Various reports established that the Open Society Foundations helped fund pro-abortion rights groups to repeal Ireland's pro-life constitutional amendment, seeing this effort as a model for change in other traditionally Catholic countries, such as Poland. The foundations gave at least $1.5 million to Planned Parenthood's damage control efforts to counter the Center for Medical Progress videos appearing to show the abortion provider and other pro-abortion leaders involved in the illegal for-profit sale of fetal tissue and unborn baby parts. As part of a funding collaborative at the Proteus Fund, the foundations helped gay marriage become legally recognized in the U.S.
The foundations funded groups that sought to use Pope Francis' visit to the U.S. to influence the 2016 elections and to cultivate influence within the Catholic Church. These include Faith in Public Life, which foundation documents describe as a partner organization with Catholics in Alliance.
Catholics in Alliance itself received at least $450,000 in funding from the Open Society Foundations, then known as the Open Society Institute, from 2006 to 2010. An internal foundations document from 2009 cited the group's key role in influencing Barack Obama's controversial 2009 Notre Dame speech, and praised its campaigns that "broadened the agenda" of Catholic voters to see abortion as just one of several election issues.
Catholics United effectively merged with Catholics in Alliance for the Common Good in 2015.
The two groups were founded in the wake of then-Sen. John Kerry's defeat in the 2004 presidential election campaigns. This loss was in part attributed to the failure of Democrats to sway religious voters. The two groups engaged in various forms of religious commentary, activist organizing, issue advocacy, and political campaigning.
Ahead of the 2012 election, Catholics United told pastors of Florida Catholic churches they had a network of volunteers monitoring election-related speech in churches for reputed illegal political activity. Local Catholic leaders said appeared to be "an attempt to silence pastors on issues that are of concern to the Church this election season."
The same group criticized the Knights of Columbus for its work to support civil marriage as a union of only a man and a woman.
Its state affiliate Keystone Catholics criticized Philadelphia's Archbishop Charles J. Chaput on matters like his interpretation of Pope Francis' "Amoris Laetitia," his critical approach to LGBT political causes, and his refusal to allow the 2015 World Meeting of Families to be a platform for groups to lobby against Church teachings.
Catholics United received funding from the Gill Foundation, founded by savvy LGBT strategist and millionaire Tim Gill. The group was a partner on the website of the Arcus Foundation, which has funded dissenting Catholic groups and other religious organizations to advocate on LGBT issues, among others.
Ahead of the 2016 elections, the site Wikileaks posted 2012 emails apparently involving Hillary Clinton campaign chief John Podesta, at a time of significant Catholic controversy over mandatory health plan coverage of contraception. His email responded to Sandy Newman's suggestion of a "Catholic Spring" revolution within the Church which, in Newman's vivid words, "Catholics themselves demand the end of a middle ages dictatorship and the beginning of a little democracy and respect for gender equality in the Catholic church."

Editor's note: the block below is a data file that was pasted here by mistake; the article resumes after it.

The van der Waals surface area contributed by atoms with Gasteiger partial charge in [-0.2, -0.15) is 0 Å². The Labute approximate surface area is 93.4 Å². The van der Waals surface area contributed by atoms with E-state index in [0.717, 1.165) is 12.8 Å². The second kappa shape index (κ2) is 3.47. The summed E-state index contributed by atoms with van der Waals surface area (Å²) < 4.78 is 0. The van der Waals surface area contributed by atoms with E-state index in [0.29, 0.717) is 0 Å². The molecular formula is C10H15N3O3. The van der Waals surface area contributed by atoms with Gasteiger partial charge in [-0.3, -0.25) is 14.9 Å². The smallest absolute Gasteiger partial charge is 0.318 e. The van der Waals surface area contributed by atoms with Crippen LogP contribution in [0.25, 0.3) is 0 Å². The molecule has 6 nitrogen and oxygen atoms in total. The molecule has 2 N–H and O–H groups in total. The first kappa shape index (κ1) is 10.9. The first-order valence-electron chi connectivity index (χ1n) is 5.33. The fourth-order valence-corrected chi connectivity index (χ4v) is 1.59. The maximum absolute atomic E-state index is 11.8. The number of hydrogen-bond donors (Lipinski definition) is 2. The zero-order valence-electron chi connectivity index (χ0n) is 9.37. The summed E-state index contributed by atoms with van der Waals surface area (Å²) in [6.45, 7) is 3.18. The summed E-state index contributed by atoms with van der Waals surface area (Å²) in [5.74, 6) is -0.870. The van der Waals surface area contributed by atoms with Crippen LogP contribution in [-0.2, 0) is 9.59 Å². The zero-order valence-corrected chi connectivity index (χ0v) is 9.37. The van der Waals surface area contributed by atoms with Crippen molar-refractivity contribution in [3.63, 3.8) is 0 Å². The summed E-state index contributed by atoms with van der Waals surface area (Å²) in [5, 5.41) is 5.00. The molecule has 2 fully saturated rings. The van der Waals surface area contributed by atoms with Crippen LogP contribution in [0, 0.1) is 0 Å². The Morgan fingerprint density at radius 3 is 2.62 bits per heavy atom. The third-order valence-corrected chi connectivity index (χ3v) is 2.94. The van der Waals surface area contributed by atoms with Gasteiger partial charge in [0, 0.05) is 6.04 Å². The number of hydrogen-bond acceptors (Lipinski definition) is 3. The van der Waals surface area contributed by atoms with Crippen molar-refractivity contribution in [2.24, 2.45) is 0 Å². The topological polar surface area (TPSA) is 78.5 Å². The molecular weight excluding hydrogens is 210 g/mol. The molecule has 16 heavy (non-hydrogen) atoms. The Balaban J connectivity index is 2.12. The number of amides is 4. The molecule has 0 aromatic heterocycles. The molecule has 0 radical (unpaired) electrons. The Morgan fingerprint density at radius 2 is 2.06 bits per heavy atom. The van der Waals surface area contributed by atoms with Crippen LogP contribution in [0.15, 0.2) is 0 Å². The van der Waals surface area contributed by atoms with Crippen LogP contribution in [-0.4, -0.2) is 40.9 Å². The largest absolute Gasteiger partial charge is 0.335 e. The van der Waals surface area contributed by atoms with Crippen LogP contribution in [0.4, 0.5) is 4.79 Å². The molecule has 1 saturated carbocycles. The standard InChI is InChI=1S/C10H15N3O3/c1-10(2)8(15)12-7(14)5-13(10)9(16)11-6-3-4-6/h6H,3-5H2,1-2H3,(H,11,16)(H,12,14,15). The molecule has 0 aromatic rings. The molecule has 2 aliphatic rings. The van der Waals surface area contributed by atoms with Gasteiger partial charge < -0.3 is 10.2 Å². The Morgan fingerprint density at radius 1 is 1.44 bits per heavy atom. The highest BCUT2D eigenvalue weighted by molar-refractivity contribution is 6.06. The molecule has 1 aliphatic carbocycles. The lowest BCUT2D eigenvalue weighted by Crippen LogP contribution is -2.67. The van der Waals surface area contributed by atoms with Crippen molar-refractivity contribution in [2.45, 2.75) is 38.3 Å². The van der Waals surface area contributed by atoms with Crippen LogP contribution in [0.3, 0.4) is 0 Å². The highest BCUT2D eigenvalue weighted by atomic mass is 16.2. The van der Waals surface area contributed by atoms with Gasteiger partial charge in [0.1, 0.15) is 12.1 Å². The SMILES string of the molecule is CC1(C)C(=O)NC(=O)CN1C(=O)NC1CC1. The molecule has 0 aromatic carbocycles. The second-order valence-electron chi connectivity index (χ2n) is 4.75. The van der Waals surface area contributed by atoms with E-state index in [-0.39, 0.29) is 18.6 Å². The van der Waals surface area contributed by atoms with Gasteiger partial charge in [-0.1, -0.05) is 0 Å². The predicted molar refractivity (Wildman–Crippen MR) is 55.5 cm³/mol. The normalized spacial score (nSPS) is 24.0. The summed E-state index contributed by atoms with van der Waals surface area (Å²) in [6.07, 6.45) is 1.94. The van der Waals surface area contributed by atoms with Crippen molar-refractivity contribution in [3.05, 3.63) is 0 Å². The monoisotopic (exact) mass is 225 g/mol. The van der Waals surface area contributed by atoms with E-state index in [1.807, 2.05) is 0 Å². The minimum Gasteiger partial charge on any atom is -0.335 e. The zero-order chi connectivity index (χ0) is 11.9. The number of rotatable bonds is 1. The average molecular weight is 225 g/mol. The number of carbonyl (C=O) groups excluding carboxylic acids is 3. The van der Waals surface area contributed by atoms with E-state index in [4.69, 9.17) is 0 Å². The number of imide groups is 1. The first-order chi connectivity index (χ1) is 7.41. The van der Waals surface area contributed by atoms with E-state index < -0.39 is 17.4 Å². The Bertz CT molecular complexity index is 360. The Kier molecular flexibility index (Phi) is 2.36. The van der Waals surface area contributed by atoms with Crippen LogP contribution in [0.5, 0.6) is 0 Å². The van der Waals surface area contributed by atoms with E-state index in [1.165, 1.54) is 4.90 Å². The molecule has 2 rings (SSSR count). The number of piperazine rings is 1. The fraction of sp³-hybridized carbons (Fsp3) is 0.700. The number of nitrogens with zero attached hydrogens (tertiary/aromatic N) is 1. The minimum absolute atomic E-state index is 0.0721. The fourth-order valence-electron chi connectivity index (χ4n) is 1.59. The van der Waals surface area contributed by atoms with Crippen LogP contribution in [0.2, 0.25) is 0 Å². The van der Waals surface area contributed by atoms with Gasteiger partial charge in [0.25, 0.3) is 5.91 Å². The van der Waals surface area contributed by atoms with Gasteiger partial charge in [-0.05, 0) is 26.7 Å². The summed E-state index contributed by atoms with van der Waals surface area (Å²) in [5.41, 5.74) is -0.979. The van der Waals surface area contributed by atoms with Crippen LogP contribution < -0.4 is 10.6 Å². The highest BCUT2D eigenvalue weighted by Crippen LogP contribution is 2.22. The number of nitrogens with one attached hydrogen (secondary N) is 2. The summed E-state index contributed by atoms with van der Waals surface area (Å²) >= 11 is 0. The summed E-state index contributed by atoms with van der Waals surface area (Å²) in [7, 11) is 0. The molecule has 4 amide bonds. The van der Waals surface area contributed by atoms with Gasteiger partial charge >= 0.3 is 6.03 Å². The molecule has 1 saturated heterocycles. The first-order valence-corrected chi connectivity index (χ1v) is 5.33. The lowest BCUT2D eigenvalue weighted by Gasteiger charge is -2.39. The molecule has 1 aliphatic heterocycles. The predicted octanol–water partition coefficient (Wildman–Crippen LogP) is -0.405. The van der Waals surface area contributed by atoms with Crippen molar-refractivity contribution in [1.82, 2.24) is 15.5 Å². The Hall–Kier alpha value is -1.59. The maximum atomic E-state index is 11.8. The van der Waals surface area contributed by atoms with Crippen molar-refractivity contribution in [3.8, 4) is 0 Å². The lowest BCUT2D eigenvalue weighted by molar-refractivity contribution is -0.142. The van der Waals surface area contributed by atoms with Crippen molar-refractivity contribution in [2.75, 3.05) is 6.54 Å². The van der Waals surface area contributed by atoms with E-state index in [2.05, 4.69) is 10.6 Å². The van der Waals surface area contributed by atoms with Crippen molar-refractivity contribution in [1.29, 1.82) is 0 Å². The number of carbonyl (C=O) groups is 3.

Podesta, a former chief of staff for President Bill Clinton, replied: "We created Catholics in Alliance for the Common Good to organize for a moment like this. But I think it lacks the leadership to do so now. Likewise Catholics United. Like most Spring movements, I think this one will have to be bottom up."
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He suggested consultations with former Maryland Lt. Gov. Kathleen Kennedy Townsend.
According to Open Society Foundations internal documents from 2009, the departure of Catholics in Alliance co-founder Alexia Kelley to join the Obama White House left the group "without strong leadership." Kelley is now president and CEO of the influential philanthropy consortium Foundations and Donors Interested in Catholic Activities.
Catholics in Alliance did draw opposition from Catholics for Choice, a pro-abortion rights group not acknowledged by the U.S. bishops as Catholic. In 2015, when surreptitiously filmed videos showed Planned Parenthood's apparent involvement in the illegal sale of aborted baby parts, Catholics in Alliance's then-executive director Christopher Hale voiced strong criticism of the abortion provider.
In various interviews with Hale in late 2016, Hale said his organization had changed emphasis in recent years, speaking out more against abortion than it had in the past. He said that the Podesta email did not reflect the daily work of the organization and rejecting claims his group was concerned with "the internal politics of the Catholic Church."
Hale sought to distinguish the organization's work from its funders, saying "we work with people who disagree with a lot of the work we do."
CNA contacted the Open Society Foundations and Catholics in Alliance for the Common Good for comment but did not receive a response by deadline.